More than any of his recent predecessors, Pope Francis has done a good job of humanizing the position of pontiff. He is humble, has a sense of humor, and tries to use his position to actively help those less fortunate. But we never thought he’d be the host of a Netflix documentary series, but the end of 2021 has made that notion come true.
STORIES OF A GENERATION – WITH POPE FRANCIS: STREAM IT OR SKIP IT?
Opening shot: “VATICAN CITY.” Pope Francis enters a room where camera and lighting equipment are installed, greets everyone, and sits down to be interviewed for the program.
The essence: Stories of a Generation – With Pope Francis is based on the current pontiff’s book Sharing the wisdom of time and produced by Stand By Me Productions. It’s a collection of segments in which filmmakers under the age of 30 talk to people over the age of 70 about their extraordinary and inspiring lives.
The episodes are theme-based and the first is “Love.” As each story is told, the Pope talks about what he thinks love is all about, be it romantic love or a father’s love for a son. For example, love is play; he feels that playing with his children is where love is shown. Nor does a father become a father when he has a child; they become parents when they influence a child to help him grow and develop as a person.
Among those profiled is Martin Scorsese, who is in Oklahoma on the set of a movie (Killers of the flower moon!). His 22-year-old daughter Francesca tells him how he met his current wife, Helen Morris, at the end of his life, and how he regrets having had a job before taking care of Francesca’s older stepsisters. Jane Goodall is also profiled; she talks about how her methods of communicating with chimpanzees were frowned upon by the scientific community, even though they were some of the most effective methods of the time.
Also featured: Estela Barnes de Carlotto, whose eldest daughter was kidnapped by supporters of Argentine fascism in the 1970s and murdered after giving birth to a kidnapped son; Vito Fiorino, who helped rescue drowning refugees off the coast of Lampedusa, Italy in 2013; and Cristina and Carlos Solís, who have found a late bond by embracing tango.
What shows will it remind you of? It is difficult to pin down what Stories of a generation it remind us. Yes, there have been documentaries on how to inspire older people. Young heart comes to mind, but none presented by the Pope.
Our Take: Stories of a Generation – With Pope Francis It is not designed to be controversial or to surprise. It is exclusively designed to inspire. It does that job pretty well. But what it really does is give Pope Francis as great a platform as we’ve seen to show his humanity, something he has tried to do since he ascended to the papacy in 2013.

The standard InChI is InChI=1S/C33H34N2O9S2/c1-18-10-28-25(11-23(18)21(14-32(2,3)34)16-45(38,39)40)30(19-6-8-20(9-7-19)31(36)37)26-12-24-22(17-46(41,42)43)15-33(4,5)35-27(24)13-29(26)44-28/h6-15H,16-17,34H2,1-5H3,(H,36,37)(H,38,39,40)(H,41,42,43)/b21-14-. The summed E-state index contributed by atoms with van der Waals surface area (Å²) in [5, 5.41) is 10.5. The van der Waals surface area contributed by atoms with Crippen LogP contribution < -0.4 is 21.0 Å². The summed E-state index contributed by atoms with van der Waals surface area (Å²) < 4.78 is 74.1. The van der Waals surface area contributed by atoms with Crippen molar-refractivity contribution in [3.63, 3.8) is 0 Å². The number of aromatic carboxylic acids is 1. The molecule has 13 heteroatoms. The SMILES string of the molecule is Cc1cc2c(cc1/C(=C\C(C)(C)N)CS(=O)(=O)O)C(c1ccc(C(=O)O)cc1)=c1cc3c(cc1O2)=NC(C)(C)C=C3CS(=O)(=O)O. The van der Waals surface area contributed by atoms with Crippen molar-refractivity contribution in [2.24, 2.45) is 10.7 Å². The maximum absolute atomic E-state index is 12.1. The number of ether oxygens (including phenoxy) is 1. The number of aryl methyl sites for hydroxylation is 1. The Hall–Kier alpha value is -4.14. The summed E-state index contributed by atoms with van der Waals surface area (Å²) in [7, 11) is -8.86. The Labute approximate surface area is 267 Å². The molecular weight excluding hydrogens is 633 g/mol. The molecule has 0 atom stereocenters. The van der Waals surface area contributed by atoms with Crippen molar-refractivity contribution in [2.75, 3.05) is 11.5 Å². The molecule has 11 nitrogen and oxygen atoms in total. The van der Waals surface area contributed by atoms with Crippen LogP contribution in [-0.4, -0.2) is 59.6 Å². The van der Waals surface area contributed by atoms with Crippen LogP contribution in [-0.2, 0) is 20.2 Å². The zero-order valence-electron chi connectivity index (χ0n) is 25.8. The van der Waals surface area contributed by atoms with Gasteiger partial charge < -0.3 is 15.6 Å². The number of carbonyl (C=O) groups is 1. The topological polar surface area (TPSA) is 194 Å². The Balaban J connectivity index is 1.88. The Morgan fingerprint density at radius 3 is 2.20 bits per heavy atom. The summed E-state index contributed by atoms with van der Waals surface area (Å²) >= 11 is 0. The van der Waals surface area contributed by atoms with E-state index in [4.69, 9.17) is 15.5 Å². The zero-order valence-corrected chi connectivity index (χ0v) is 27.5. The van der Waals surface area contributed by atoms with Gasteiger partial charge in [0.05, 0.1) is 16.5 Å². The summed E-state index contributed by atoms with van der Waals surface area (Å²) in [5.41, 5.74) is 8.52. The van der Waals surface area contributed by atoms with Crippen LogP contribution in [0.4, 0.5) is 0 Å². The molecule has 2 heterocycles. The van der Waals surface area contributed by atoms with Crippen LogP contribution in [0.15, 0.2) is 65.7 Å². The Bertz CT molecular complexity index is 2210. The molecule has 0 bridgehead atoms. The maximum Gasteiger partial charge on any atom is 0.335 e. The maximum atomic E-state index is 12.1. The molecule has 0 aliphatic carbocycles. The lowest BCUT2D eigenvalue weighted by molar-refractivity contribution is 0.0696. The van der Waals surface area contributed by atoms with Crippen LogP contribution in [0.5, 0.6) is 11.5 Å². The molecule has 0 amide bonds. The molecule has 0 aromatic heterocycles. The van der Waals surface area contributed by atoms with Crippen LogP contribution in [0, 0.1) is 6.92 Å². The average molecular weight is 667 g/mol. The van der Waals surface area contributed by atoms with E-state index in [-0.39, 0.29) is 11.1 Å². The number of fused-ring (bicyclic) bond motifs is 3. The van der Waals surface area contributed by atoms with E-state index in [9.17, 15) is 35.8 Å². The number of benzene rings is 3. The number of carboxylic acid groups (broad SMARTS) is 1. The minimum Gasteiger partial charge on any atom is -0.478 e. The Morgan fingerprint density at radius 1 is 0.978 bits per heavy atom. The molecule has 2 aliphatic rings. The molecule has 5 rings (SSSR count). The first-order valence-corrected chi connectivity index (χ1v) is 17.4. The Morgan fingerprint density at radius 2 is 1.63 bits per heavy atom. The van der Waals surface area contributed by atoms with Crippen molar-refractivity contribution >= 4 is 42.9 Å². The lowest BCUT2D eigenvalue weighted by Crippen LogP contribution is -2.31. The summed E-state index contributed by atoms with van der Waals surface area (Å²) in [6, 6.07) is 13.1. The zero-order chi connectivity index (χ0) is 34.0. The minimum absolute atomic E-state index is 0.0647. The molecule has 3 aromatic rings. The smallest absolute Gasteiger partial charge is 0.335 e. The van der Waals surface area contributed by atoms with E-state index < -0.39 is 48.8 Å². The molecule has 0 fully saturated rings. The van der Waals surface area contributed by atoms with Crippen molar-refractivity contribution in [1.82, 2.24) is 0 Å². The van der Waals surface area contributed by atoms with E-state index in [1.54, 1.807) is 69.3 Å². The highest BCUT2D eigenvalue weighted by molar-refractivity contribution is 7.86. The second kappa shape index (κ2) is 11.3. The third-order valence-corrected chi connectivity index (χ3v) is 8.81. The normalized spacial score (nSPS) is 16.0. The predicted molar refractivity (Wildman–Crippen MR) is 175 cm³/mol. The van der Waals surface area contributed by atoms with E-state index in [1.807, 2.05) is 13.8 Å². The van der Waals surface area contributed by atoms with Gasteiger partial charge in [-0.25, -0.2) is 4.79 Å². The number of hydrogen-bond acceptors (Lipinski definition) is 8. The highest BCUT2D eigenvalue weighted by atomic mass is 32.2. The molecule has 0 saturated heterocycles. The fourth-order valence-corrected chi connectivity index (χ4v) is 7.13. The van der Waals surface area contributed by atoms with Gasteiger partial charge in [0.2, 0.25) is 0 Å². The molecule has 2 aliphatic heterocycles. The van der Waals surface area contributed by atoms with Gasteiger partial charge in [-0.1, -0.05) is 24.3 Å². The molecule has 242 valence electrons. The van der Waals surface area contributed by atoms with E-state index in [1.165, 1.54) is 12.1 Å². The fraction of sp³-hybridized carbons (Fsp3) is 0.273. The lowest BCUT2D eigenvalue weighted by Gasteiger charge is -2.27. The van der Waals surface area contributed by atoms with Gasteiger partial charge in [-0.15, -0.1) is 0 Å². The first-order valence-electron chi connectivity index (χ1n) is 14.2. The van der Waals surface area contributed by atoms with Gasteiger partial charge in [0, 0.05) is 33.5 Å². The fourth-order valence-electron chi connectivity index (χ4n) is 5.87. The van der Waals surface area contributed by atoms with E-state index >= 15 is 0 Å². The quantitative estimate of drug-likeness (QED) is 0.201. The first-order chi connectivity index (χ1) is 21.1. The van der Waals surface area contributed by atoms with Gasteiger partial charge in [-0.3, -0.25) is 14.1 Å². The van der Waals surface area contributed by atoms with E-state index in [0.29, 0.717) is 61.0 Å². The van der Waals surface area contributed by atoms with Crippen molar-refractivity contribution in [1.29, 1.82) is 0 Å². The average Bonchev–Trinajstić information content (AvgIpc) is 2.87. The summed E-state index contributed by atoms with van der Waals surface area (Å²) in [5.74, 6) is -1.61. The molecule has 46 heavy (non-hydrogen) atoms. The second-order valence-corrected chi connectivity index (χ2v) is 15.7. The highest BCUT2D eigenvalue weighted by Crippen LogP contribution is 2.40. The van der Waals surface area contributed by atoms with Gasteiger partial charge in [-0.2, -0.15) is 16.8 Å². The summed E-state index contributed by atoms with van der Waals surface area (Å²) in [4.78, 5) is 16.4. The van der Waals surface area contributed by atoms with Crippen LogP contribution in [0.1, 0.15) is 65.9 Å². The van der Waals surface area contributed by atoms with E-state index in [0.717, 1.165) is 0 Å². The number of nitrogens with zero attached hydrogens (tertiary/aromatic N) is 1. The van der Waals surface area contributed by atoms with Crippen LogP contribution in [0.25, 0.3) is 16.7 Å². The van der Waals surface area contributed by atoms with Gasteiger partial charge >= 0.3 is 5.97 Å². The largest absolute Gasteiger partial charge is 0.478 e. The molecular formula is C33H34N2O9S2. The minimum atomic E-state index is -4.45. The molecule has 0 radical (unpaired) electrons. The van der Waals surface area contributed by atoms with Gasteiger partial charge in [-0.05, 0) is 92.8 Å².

Sure, his interstitials were filled with observations that the most cynical among us (and we count ourselves in that category) can scoff at. “What does the Pope know about romantic love or parenthood?” We are wondering. But priests around the world have been mentoring parents and couples for millennia, so their experience can be gleaned from decades of supporting parishioners. So if we take it at face value, the cynicism goes away a bit.
But in other segments, Francis talks about his grandmother, and how he used to tango all the time, and talks about how Scorsese just wanted him to bless his wife when they met a few years ago, given that she was beginning a physical decline. which continues today. “This deserves more awards than his films, which are excellent,” he says. So… has the Pope seen Scorsese’s movies? He saw The last temptation of Christ? Is he a good friends fan? Just hearing him say that he is a fan of the director’s films makes us curious to see a documentary series about the Pope’s favorite films.
The profiles themselves could have benefited from being less segmented than they were; director Simona Ercolani decided to intersperse between segments throughout an episode rather than profile one at a time. And although it could have been calculated that Scorsese left the door to attract the American public, her story was not as inspiring as that of De Carlotto, who started a group of mothers who went through the tragedies that she suffered, or Fiorino, who considers some of the children he rescued to be a family and remains in close contact with them. We love Scorsese too, but his work pales in importance in comparison to many of the others depicted in this series.
Sex and skin: None. We mentioned that the Pope hosts this show, right?
Farewell shot: Francis teases the next episode, which is about “Dreams.” He calls a person who does not dream “a sterile person. And sterility is fine for operating rooms, but not for life. “
Sleeping star: Yes, we are making Pope Francis the sleeping star, for the reasons we mentioned above. We are still imagining it with a bowl of popcorn broadcasting the 3.5 hours of the Irish in the Sistine Chapel.
Most of the Pilot-y line: We might have wanted to hear from Scorsese’s other daughters, but we never got that chance.
Our calling: STREAM IT. Stories of a Generation – With Pope Francis It’s not designed to surprise you with twists and turns, but the stories are inspiring, the cinematography is breathtaking, and the glimpses we get of the pontiff’s humanity are more than enough to watch the show when you have a spare hour here and there.
Joel Keller (@joelkeller) writes about food, entertainment, parenting, and technology, but he’s not fooling himself: he’s a television junkie. His writing has appeared in the New York Times, Slate, Salon, RollingStone.com, VanityFair.com, Fast Company and other places.